Roman numerals are a way of writing numbers using letters of the alphabet.

This method of writing Roman numerals originated in the Middle Ages. It is derived from the way the ancient Romans wrote numerals, but includes some improvements. The basic Roman numerals used today are: I = 1, V = 5, X = 10, L = 50, C = 100, D = 500, M = 1,000

The Romans typically wrote the number 4 as IIII, the number 40 as XXXX, and the number 999 as DCCCCLXXXXVIIII.

To shorten the notation of such long numbers, a subtraction rule was used. The subtraction rule allows the use of six composite symbols, where the smaller numeral precedes the larger: IV = 4, IX = 9, XL = 40, XC = 90, CD = 400, CM = 900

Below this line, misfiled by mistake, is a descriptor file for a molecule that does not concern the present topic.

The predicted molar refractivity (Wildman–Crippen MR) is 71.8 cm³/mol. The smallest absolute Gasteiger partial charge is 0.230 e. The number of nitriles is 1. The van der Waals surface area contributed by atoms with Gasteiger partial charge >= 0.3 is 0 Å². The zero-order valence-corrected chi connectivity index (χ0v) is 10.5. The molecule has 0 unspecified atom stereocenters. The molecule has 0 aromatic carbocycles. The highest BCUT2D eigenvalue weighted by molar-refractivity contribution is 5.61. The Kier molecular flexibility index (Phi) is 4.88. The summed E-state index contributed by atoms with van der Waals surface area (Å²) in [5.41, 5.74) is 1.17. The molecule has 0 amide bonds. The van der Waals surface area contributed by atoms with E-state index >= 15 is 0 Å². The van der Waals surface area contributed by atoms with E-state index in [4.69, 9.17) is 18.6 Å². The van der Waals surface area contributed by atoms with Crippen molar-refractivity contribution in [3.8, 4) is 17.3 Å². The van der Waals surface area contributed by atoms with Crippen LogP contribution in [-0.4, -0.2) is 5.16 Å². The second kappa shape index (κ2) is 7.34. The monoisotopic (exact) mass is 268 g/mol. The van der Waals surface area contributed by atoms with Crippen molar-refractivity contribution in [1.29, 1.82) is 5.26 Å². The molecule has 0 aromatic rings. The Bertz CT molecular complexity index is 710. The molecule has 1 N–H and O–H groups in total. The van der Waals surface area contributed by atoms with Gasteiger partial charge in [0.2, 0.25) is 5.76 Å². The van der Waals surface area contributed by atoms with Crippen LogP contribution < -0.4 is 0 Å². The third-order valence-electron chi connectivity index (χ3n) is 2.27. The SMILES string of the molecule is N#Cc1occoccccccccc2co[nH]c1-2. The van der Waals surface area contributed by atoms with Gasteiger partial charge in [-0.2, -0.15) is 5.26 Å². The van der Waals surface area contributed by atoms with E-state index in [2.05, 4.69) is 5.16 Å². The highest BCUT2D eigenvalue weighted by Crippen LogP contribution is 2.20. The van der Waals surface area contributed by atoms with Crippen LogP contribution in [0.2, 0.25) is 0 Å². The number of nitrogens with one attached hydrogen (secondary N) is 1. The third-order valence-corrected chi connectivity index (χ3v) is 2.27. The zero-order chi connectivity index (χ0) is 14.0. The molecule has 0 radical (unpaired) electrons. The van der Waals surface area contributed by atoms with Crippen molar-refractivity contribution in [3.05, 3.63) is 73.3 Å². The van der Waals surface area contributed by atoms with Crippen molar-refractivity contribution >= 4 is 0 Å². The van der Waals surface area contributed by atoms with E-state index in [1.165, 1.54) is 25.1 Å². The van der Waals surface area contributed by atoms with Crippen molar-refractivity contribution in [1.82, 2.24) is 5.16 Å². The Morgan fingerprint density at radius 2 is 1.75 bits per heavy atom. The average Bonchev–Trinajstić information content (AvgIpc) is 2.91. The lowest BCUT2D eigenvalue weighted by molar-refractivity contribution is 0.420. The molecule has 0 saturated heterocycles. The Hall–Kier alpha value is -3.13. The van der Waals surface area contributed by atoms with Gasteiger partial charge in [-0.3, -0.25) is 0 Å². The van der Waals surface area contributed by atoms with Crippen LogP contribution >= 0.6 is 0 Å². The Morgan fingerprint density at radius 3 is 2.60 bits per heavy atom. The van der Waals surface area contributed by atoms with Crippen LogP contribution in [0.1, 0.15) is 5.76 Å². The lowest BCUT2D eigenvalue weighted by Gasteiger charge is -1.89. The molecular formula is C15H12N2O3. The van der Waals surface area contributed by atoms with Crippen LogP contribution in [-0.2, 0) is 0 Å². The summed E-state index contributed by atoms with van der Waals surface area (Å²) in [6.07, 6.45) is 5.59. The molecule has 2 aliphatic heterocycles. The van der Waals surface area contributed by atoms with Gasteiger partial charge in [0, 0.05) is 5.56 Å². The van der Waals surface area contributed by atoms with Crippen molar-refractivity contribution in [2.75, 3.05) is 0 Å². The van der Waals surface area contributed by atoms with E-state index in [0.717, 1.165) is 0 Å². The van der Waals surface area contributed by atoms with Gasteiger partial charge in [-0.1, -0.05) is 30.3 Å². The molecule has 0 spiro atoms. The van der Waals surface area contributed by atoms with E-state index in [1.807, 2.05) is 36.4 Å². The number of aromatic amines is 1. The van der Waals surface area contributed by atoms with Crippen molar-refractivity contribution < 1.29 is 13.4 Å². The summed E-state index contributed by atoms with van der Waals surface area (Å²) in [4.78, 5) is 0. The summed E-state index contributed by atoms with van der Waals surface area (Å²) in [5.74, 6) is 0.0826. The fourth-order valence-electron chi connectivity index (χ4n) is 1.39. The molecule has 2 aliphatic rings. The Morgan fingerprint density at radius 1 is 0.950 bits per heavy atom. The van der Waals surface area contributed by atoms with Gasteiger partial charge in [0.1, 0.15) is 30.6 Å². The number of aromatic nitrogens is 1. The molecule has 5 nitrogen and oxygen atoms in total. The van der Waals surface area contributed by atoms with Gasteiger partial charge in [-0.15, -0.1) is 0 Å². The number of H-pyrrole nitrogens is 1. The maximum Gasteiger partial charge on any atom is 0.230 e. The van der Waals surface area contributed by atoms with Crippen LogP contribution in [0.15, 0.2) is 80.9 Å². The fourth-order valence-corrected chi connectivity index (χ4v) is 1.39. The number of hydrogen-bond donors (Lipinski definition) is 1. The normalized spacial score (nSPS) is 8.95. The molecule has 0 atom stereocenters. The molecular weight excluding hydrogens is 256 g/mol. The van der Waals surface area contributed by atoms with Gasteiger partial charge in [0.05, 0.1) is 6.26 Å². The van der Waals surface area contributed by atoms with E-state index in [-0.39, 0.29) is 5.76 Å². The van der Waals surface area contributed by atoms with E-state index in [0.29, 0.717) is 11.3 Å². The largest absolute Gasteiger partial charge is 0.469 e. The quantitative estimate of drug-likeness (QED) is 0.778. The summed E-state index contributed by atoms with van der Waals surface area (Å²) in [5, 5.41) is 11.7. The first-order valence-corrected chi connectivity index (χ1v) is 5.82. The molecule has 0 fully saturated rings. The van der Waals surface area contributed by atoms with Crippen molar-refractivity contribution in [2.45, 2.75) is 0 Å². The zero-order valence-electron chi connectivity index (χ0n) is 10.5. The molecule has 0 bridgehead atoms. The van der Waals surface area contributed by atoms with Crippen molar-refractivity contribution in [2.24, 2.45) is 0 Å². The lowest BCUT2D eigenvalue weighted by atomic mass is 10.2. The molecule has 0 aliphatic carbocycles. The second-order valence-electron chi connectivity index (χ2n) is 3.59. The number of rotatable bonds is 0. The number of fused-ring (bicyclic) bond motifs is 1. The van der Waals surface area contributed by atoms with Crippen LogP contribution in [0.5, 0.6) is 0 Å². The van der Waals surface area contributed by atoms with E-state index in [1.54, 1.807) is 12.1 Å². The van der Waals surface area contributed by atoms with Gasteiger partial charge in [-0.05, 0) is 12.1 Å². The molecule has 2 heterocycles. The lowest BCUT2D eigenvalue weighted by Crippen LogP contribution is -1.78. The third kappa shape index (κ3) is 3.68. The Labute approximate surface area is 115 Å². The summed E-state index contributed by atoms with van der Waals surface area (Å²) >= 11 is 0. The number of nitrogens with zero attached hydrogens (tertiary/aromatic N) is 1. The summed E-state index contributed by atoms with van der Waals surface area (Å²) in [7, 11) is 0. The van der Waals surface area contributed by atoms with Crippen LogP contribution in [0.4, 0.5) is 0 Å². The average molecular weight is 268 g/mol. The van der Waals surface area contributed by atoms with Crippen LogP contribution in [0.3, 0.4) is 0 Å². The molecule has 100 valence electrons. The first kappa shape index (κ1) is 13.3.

Enter Arabic number

Enter Roman number

Conversely, we need to convert the Roman numeral MCCLIV to an Arabic number. We use the subtraction rule mentioned above with the six composite symbols as described.

Then MCCLIV breaks down to:

M = 1000

CC = 2 * 100

L = 50

IV = 4

Total: 1254

YOU MIGHT BE INTERESTED:

COMMENTS: